Hops have been used for centuries as a flavoring agent in beer, but “[o]ver the years, a recurring suggestion has been that hops”—and therefore beer—may be estrogenic, thanks to a potent phytoestrogen in hops called 8-PN, also known as hopein. Might beer drinking affect our hormones?
Even just the alcohol in beer can reduce testosterone levels in men, so when beer was tested as a source of estrogens, the alcohol was first removed. Researchers tested the equivalent of one can of beer every day for a month on the hormone levels of postmenopausal women, so as to not confound the results with her own estrogens, and they found significant alterations of hormonal levels during the beer month and then a return to baseline a week afterwards. But does this have any clinical effects, whether good or bad?
A cross-sectional study of about 1,700 women found that beer drinkers appear to have better bone density, perhaps because of the pro-estrogenic effects. They don’t recommend women start drinking beer for bone health, but suggest it may have beneficial bone effects for women who already drink.
What about helping with hot flashes? About half of postmenopausal and premenopausal women in the United States suffer from hot flashes, whereas the prevalence in Japan maybe ten times lower, presumed to be because of their soy consumption. What about hops? There have been a few studies showing potential benefit, leading to a 2013 review suggesting that “hop extract may be somewhat effective in treating menopausal discomforts especially against hot flushes,” but that was before a study reportedextraordinary results with about a half teaspoon of dried hop flowers. In the placebo group, the women started out having 23 hot flashes a week and continued to have 23 hot flashes a week throughout the three-month study. In the hops group, the women started out even worse with about 29 hot flashes a week, but then got down to 19 at the end of the first month, then 9, and finally just 1 hot flash a week. And similar findings were reported for all the other menopausal symptoms measured.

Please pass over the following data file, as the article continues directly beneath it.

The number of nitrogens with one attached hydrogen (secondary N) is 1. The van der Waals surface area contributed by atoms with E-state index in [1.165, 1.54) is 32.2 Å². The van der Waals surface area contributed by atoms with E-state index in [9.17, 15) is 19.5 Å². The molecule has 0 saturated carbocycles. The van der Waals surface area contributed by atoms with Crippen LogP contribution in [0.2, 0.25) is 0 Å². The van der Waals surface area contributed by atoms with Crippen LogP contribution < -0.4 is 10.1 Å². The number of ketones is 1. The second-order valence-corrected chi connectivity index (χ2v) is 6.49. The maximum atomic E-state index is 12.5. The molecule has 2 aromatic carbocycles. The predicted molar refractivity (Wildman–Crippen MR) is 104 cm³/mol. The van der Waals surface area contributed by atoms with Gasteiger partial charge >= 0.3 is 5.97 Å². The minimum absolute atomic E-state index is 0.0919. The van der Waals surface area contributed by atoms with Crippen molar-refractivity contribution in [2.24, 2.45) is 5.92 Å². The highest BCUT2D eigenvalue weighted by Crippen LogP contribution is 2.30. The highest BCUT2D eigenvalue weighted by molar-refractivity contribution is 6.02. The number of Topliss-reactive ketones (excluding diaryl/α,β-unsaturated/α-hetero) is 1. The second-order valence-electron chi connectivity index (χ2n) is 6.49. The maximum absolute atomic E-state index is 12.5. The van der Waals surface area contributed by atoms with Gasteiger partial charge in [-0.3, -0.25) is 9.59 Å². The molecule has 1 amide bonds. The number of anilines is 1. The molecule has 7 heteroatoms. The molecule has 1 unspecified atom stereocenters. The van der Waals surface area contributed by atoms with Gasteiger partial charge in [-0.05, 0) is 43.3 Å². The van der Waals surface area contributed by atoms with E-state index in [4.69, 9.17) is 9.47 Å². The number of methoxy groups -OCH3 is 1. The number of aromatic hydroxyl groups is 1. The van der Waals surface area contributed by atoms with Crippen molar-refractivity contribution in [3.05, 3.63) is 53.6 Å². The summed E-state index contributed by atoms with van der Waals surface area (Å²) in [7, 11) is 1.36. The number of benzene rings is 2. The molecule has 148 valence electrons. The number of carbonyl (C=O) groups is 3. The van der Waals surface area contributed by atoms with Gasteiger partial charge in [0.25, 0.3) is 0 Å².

Animal estrogens work, too. Millions of women used to be on horse hormones—Premarin, from pregnant mares’ urine. That drug also took care of hot flashes, as well as curtailed osteoporosis, but caused a pesky little side effect called breast cancer. Thankfully, when this was realized and millions of women stopped taking it, breast cancer rates fell in countries around the world.
The question, then, is: Are the estrogens in hops more like the breast cancer-promoting horse estrogens or the breast cancer-preventing soy estrogens? The key to understandingthe health-protective potential of soy phytoestrogens is understanding the difference between the two types of estrogen receptors, alpha receptors and beta receptors. Unlike animal estrogen, the soy phytoestrogens bind preferentially to the beta receptors, and in breast tissue, they’re like yin and yang with the alpha receptors signaling breast cell proliferation.
This explains why horse hormones increase breast cancer risk, whereas the beta receptors, where the soy binds, oppose that proliferative impact. So, do the hops phytoestrogens prefer beta, too? No. 8-PN is a selective estrogen receptor alphapromoter. “Surprisingly and in clear contrast to genistein [the soy], 8-PN is a much weaker” binder of beta than of alpha. So, that explains why hops is such a common ingredient in so-called breast enhancing supplements—that is, because it acts more like estrogen estrogen. Given the breast cancer concerns, use of such products should be discouraged, but just drinking beer could provide the exposure to the hops estrogen, which could help explain why beer may be more carcinogenic to the breast than some other forms of alcohol.